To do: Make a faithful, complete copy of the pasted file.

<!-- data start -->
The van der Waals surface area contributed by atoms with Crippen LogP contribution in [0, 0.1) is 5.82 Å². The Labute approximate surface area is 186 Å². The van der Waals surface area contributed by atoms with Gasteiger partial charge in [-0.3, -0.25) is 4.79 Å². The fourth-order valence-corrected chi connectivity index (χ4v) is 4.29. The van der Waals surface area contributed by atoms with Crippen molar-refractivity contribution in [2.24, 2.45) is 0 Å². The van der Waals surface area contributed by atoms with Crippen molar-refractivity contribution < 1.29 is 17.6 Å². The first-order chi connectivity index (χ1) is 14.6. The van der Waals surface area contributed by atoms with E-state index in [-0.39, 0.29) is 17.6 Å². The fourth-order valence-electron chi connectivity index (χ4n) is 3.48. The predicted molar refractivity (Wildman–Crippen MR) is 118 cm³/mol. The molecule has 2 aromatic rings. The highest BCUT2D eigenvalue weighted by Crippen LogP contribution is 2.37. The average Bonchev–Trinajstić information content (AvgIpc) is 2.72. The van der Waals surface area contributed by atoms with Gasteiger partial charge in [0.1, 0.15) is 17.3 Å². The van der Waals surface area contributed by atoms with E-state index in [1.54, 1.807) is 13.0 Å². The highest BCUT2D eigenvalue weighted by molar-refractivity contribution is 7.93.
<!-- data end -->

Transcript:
The van der Waals surface area contributed by atoms with Crippen LogP contribution in [0, 0.1) is 5.82 Å². The Labute approximate surface area is 186 Å². The van der Waals surface area contributed by atoms with Gasteiger partial charge in [-0.3, -0.25) is 4.79 Å². The fourth-order valence-corrected chi connectivity index (χ4v) is 4.29. The van der Waals surface area contributed by atoms with Crippen molar-refractivity contribution in [2.24, 2.45) is 0 Å². The van der Waals surface area contributed by atoms with Crippen molar-refractivity contribution < 1.29 is 17.6 Å². The first-order chi connectivity index (χ1) is 14.6. The van der Waals surface area contributed by atoms with E-state index in [-0.39, 0.29) is 17.6 Å². The fourth-order valence-electron chi connectivity index (χ4n) is 3.48. The predicted molar refractivity (Wildman–Crippen MR) is 118 cm³/mol. The molecule has 2 aromatic rings. The highest BCUT2D eigenvalue weighted by Crippen LogP contribution is 2.37. The average Bonchev–Trinajstić information content (AvgIpc) is 2.72. The van der Waals surface area contributed by atoms with Gasteiger partial charge in [0.1, 0.15) is 17.3 Å². The van der Waals surface area contributed by atoms with E-state index in [1.54, 1.807) is 13.0 Å². The highest BCUT2D eigenvalue weighted by molar-refractivity contribution is 7.93.